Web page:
Web application based on the .NET Framework written in C# and following the MVC design pattern.


What is the most efficient way to structure an entity layer consisting on various data inputs?


I am developing an application for a client that requires my reading and writing data from various sources and I would like to build a single entity layer/model to abstract the various data sources so that I only need to query the unified model from code. Here is an example of the disparate sources:

  • MS SQL Data Warehouse (about 200 tables of enterprise-wide data
  • MS Dynamics AX web services
  • A new MS SQL database that is specific to the application being developed
  • MS Active Directory for authenticating users and for getting user profile and group information.
  • In some cases, SharePoint web services.

I have used ADO.NET a good bit (.edmx files and so forth) and fundamentally, I know how to do this but I am struggling a bit with a solid, clean approach. Do I create two separate .edmx files for the two SQL DBs and then write object classes for the Active Directory, SharePoint and AX stuff? Do I simply write one big model file? A whole separarate project just to make the abstraction?

Many thanks!

  • See this question: stackoverflow.com/questions/7109942/… - One EDMX for multiple sources isn't feasible. Therefore your goal of having a single integrated model is not achievable with Entity Framework. At best you could have a single assembly that knows how to work with multiple data sources - but this is going to involve you hand-building the integration. EF can't really help you with that.
    – Joel Brown
    May 23, 2012 at 3:55

3 Answers 3


It sounds like you are trying to model a set of disparate data sources as a single model.

If that is indeed the case, my opinion is that creating a project to make the abstraction is the way to go.

I say that because you are dealing with different TYPES of sources. For example, if you just had two databases you could put a link between them, and abstract that way.

But, you have a data warehouse, a few web services, and Active Directory to deal with. I don't know if there would be one way to consolidate across all of those, and even if there were, it could be messy.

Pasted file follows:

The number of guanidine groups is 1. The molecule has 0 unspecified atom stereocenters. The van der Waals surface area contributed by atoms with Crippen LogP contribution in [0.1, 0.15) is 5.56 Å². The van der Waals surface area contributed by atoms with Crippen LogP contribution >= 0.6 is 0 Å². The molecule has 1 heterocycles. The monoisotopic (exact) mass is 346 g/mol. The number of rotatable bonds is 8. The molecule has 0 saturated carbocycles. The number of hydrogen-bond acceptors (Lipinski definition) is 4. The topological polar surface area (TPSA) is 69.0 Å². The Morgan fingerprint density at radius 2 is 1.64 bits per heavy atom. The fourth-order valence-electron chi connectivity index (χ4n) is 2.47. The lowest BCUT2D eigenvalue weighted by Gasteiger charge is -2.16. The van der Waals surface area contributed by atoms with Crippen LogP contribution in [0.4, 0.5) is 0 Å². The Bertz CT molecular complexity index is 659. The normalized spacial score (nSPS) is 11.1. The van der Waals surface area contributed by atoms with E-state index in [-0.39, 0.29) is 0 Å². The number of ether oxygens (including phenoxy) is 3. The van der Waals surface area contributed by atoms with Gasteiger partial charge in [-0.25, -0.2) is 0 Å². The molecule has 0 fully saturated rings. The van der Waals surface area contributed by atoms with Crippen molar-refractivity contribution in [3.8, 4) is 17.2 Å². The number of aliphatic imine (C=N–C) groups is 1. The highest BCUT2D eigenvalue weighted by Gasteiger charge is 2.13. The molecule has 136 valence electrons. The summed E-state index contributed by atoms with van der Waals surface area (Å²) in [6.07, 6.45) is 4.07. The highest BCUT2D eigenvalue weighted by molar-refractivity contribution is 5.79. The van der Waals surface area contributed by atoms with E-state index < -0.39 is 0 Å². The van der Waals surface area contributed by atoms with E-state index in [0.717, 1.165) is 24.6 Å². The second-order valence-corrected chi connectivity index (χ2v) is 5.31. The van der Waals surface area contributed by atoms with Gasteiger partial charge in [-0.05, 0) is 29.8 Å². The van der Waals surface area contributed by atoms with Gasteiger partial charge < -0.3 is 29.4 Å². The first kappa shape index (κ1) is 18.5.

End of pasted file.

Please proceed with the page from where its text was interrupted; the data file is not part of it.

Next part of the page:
Putting the abstraction in a separate project also ensures that you only have to change ONE place when your entities change. It also ensures that you hide the details of what is going on behind the scenes from your front end. This can be important, particularly when you have to add something else (not if - with that many sources something else will surely come along later).

  • Thanks Alan. This is sound advice. I am going to leave the question open for about 24 hours so that further input is not discouraged, but I think you are right. May 22, 2012 at 20:08

Having a separate assembly for the Data Access is a good idea in this case and it makes it easier to point a separate testing project at it to more cleanly test your data access layer. You can develop the entity models as plain classes and then use services to populate them. You may want to take a look at Entity Framework Code First for the database access as it will get away from the .edmx dependency and keep your entity classes cleaner.

There is a tutorial by Scott Guthrie on using Code First with existing databases.


I have previously used the repository model in a project that sounds very similar to this. I captured entities as plain classes and then for the entities that were stored in SQL I used Entity Framework Code First to generate the tables in SQL for me. Also, if your information will be stored in multiple databases you will just need a DBContext class for each datasource. Using the repository model will allow you to point to any source to populate each repository of entities.

As far as web services, I generally split these out into another project to make a physical division between a service layer and a data layer.

So in this scenario I would have 2 projects. One for the data layer (this would implement the repository pattern, include related entities, and handle CRUD to datastores using EF or ADO.Net), and one for the service layer (this will talk to AD service, SharePoint services, and any other services. It will also contain the related entities for these services).

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